Behold a 20-armed, strawberry-shaped Antarctic sea creature

These leggy feather stars are more diverse than scientists previously thought.
A many tentacled feather star.
Some of these many limbs would keep a feather star moored to the sea floor, while others help it move. Greg W. Rouse

Marine biologists combing through some of the coldest ocean water on Earth have uncovered a never-before-seen sea creature they call the Antarctic strawberry feather star. But don’t let the cute name fool you. Though its body is shaped like a plump fruit, its other features are pure eldritch horror: 20 protruding arm-like appendages that could be sprouting from an Alien movie monster. Some of the “arms” are up to 8 inches long and studded with bumps or feathery tendrils. 

“As we continue to understand how diverse ecosystems like the Antarctic are, or other difficult-to-sample habitats like the deep sea, we should continue to appreciate how precious and important these areas are in sustaining a diverse marine ecosystem,” says Nerida Wilson, an invertebrate marine biologist at the Western Australian Museum. Wilson and her colleagues reported the Antarctic strawberry feather star and three other new feather star species in a study published in July in the journal Invertebrate Systematics

Those four species were among the creatures caught in a net cast in the sub-Antarctic Indian Ocean. Researchers used DNA samples from the invertebrates to look for a special genetic marker, named mitochondrial cytochrome oxidase subunit 1. This gene is a popular identifier, because it mutates at a rate that helps distinguish between vertebrate and invertebrates, and also has conserved sequences that allow biologists to identify closely related species.

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Some feather stars, even to a trained eye, look remarkably similar. These animals belong to the phylum Echinodermata—other members of this group are starfish, sea urchins, and sea cucumbers. These aquatic animals have five or more flexible arms with a cup-shaped body. Before DNA sequencing became available in 1977, Antarctic feather stars were thought to belong to a single species called Promachocrinus kerguelensis.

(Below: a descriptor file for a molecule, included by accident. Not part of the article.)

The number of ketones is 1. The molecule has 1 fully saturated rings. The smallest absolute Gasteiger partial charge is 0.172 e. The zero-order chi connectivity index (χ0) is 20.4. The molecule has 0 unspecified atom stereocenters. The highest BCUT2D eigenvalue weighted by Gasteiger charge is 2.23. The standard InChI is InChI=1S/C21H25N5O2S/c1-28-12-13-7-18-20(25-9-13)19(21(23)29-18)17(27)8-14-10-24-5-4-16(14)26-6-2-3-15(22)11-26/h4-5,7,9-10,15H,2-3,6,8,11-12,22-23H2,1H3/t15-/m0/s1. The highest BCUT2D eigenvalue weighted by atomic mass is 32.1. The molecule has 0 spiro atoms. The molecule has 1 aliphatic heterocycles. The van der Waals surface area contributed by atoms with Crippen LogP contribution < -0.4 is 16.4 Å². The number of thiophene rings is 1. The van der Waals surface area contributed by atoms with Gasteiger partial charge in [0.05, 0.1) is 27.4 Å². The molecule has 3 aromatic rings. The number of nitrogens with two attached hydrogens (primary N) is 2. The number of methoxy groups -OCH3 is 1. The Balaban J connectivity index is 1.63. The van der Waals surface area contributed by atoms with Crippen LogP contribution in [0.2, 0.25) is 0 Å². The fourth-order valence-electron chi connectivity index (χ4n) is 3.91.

This new study adds seven species of these creatures, the DNA sequencing revealed—four were the newly discovered ones, and three were critters that had been originally misclassified as other kinds of animals. “The application of molecular tools to understanding biodiversity is widely applicable and has become a necessary part of understanding all living things,” Wilson says. 

Long-limbed feather star.
The limbs of this feather star can grow to 8 inches long. Greg W. Rouse

“It is fantastic that the authors have done this taxonomic work. It is what ecologists like me depend on to do our work because the first step of understanding species interactions is knowing who’s there in the first place,” says Angela Stevenson, a postdoctoral researcher at the GEOMAR Helmholtz Center for Ocean Research Kiel in Germany who was not involved in the study. She adds that these genetic findings are helpful in understanding the diverse ecosystem lurking in deep sea zones, polar regions, and other hard-to-reach places.

Of the eight species, six have 20 arms and two have 10 arms. The most eye-catching of the bunch was the Antarctic strawberry feather star (formally, Promachocrinus fragarius.) On the base of its strawberry-sized body are circular bumps where tentacles with tiny claws anchor this animal to the ocean floor. The arms stretch out to help the creature move. 

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The newfound animals have developed unusual colorations. Promachocrinus kerguelensis are a shade of yellow-brown. But the newly discovered Promachocrinus fragarius specimens had unexpected pigmentation, including purplish spots or dark red hues. 

“As we continue to understand how diverse ecosystems like the Antarctic are, or other difficult-to-sample habitats like the deep sea, we should continue to appreciate how precious and important these areas are in sustaining a diverse marine ecosystem,” says Wilson. “We need to conserve all habitats, not just the ones we can easily visit.” The strawberry feather star lives as deep as 3,800 feet under the ocean surface, the authors estimate—a fittingly extreme home for a far-out animal.

Correction (August 23, 2023): The article previously stated that feather stars are in the same taxonomic class as starfish, sea urchins, and sea cucumbers. They are in the same phylum (a broader taxonomic group) but not the same class.